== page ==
There’s a difference between supporting your child when they need you and helping your child because you don’t like how YOU feel when they’re upset.

By taking action on our teen’s behalf, we’re actually selfish. We are self-serving by striving to meet our own short-term comfort at the expense of their long-term well-being.

You can guide them through the hard times and help them find ways to cope and overcome.

Knowing that you’re there for them when they need you will help them get through these challenges.

Explain The Difference Between Necessities And Privileges.

There are certain things that our children need from us.

Shelter, food, education, and love are some of the necessities they should get from their parents.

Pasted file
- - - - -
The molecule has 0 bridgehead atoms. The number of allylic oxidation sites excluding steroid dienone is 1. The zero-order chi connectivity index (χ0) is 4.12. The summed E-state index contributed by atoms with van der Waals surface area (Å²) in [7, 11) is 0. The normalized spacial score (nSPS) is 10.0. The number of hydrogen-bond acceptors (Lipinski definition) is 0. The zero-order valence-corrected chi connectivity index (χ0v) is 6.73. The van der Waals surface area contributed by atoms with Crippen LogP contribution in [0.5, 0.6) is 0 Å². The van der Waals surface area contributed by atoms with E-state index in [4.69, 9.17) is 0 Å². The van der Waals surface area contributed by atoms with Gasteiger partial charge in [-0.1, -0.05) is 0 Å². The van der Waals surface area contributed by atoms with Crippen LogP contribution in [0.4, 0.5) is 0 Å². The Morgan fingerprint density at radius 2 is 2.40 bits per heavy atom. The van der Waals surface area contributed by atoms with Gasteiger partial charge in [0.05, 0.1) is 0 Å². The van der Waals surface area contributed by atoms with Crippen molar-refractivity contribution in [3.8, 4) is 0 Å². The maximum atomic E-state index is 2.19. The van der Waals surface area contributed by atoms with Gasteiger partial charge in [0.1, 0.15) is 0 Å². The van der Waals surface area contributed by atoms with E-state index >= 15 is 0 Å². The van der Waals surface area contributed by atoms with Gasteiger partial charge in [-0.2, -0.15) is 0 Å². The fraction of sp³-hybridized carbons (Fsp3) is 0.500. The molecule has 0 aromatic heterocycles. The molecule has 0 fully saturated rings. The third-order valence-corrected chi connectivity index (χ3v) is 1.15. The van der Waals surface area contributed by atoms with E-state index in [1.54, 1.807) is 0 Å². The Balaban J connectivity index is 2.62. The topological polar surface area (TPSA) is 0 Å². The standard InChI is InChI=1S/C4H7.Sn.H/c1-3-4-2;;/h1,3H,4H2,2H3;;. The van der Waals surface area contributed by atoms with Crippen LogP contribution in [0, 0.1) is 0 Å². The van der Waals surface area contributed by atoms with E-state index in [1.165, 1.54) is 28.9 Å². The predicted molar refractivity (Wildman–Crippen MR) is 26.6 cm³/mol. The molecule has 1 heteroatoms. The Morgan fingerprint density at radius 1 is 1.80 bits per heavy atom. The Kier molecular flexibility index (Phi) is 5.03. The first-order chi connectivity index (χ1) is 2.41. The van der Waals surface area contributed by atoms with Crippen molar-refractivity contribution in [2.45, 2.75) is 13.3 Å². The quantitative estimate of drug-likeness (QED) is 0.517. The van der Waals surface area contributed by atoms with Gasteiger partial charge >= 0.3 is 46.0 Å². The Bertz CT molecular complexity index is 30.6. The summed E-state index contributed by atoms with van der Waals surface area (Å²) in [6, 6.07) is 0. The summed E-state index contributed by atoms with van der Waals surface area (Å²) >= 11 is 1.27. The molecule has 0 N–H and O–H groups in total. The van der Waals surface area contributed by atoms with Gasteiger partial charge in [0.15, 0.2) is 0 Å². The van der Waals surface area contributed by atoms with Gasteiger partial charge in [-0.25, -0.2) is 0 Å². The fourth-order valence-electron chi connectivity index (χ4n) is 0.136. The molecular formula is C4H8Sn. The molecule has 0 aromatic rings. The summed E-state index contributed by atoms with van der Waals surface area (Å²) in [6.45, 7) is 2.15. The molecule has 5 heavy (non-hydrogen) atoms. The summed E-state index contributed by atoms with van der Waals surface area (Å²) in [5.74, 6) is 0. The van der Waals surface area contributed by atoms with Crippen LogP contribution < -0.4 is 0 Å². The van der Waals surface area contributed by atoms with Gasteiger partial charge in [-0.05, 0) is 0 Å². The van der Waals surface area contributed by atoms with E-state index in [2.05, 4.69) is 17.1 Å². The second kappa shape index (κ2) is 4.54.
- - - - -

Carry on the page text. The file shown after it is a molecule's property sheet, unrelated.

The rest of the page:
Cellphones, computers, treats are privileges and can be taken away or not given at any time.

It’s important for your child to understand that not everyone receives the same privileges in life.

It’s also a great reminder for your teens to have a reality check and realize that there will always be people who are worse off and better off than them.

However, what other people have won’t affect their day-to-day life, so they should stop comparing and focus on what they do have instead.

It’s not necessarily wrong to give your children things because you are able to.

However, continuing to provide your teenager with abundant resources even when they disrespect you will instill a sense of entitlement.

entitled child

In my experience, when our children were younger, we had a period when we had to be very careful with our spending.